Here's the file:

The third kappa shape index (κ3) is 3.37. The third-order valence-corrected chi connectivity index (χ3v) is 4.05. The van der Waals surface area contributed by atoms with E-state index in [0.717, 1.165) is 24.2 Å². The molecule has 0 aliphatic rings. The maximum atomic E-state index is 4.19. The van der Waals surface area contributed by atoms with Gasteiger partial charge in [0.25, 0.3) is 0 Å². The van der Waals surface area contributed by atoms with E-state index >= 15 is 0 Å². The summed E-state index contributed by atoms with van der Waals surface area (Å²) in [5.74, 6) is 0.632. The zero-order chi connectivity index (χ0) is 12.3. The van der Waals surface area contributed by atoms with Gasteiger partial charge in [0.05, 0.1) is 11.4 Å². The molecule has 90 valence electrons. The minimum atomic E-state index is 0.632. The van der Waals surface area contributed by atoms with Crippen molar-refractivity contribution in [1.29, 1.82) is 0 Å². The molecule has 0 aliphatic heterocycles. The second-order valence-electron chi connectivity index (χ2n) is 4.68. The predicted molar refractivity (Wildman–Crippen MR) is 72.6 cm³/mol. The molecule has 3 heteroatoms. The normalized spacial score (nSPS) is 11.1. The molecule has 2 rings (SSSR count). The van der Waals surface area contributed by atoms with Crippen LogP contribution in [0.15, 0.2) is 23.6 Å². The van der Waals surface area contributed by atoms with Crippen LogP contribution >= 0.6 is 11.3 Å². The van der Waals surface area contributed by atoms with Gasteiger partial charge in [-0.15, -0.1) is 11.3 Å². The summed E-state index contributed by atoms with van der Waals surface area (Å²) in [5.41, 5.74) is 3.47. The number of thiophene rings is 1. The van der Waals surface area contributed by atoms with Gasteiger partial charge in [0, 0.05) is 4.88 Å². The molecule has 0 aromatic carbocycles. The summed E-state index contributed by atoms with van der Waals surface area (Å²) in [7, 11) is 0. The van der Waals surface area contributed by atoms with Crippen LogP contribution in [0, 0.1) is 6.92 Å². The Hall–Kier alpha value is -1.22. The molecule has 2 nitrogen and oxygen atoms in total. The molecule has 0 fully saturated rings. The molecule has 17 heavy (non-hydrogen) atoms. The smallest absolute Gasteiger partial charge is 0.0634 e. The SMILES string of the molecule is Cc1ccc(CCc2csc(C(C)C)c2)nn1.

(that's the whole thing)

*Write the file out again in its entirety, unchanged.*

The third kappa shape index (κ3) is 3.37. The third-order valence-corrected chi connectivity index (χ3v) is 4.05. The van der Waals surface area contributed by atoms with E-state index in [0.717, 1.165) is 24.2 Å². The molecule has 0 aliphatic rings. The maximum atomic E-state index is 4.19. The van der Waals surface area contributed by atoms with Gasteiger partial charge in [0.25, 0.3) is 0 Å². The van der Waals surface area contributed by atoms with E-state index >= 15 is 0 Å². The summed E-state index contributed by atoms with van der Waals surface area (Å²) in [5.74, 6) is 0.632. The zero-order chi connectivity index (χ0) is 12.3. The van der Waals surface area contributed by atoms with Gasteiger partial charge in [0.05, 0.1) is 11.4 Å². The molecule has 90 valence electrons. The minimum atomic E-state index is 0.632. The van der Waals surface area contributed by atoms with Crippen molar-refractivity contribution in [1.29, 1.82) is 0 Å². The molecule has 0 aliphatic heterocycles. The second-order valence-electron chi connectivity index (χ2n) is 4.68. The predicted molar refractivity (Wildman–Crippen MR) is 72.6 cm³/mol. The molecule has 3 heteroatoms. The normalized spacial score (nSPS) is 11.1. The molecule has 2 rings (SSSR count). The van der Waals surface area contributed by atoms with Crippen LogP contribution in [0.15, 0.2) is 23.6 Å². The van der Waals surface area contributed by atoms with Crippen LogP contribution >= 0.6 is 11.3 Å². The van der Waals surface area contributed by atoms with Gasteiger partial charge in [-0.15, -0.1) is 11.3 Å². The summed E-state index contributed by atoms with van der Waals surface area (Å²) in [5.41, 5.74) is 3.47. The number of thiophene rings is 1. The van der Waals surface area contributed by atoms with Gasteiger partial charge in [0, 0.05) is 4.88 Å². The molecule has 0 aromatic carbocycles. The summed E-state index contributed by atoms with van der Waals surface area (Å²) in [7, 11) is 0. The van der Waals surface area contributed by atoms with Crippen LogP contribution in [0, 0.1) is 6.92 Å². The Hall–Kier alpha value is -1.22. The molecule has 2 nitrogen and oxygen atoms in total. The molecule has 0 fully saturated rings. The molecule has 17 heavy (non-hydrogen) atoms. The smallest absolute Gasteiger partial charge is 0.0634 e. The SMILES string of the molecule is Cc1ccc(CCc2csc(C(C)C)c2)nn1.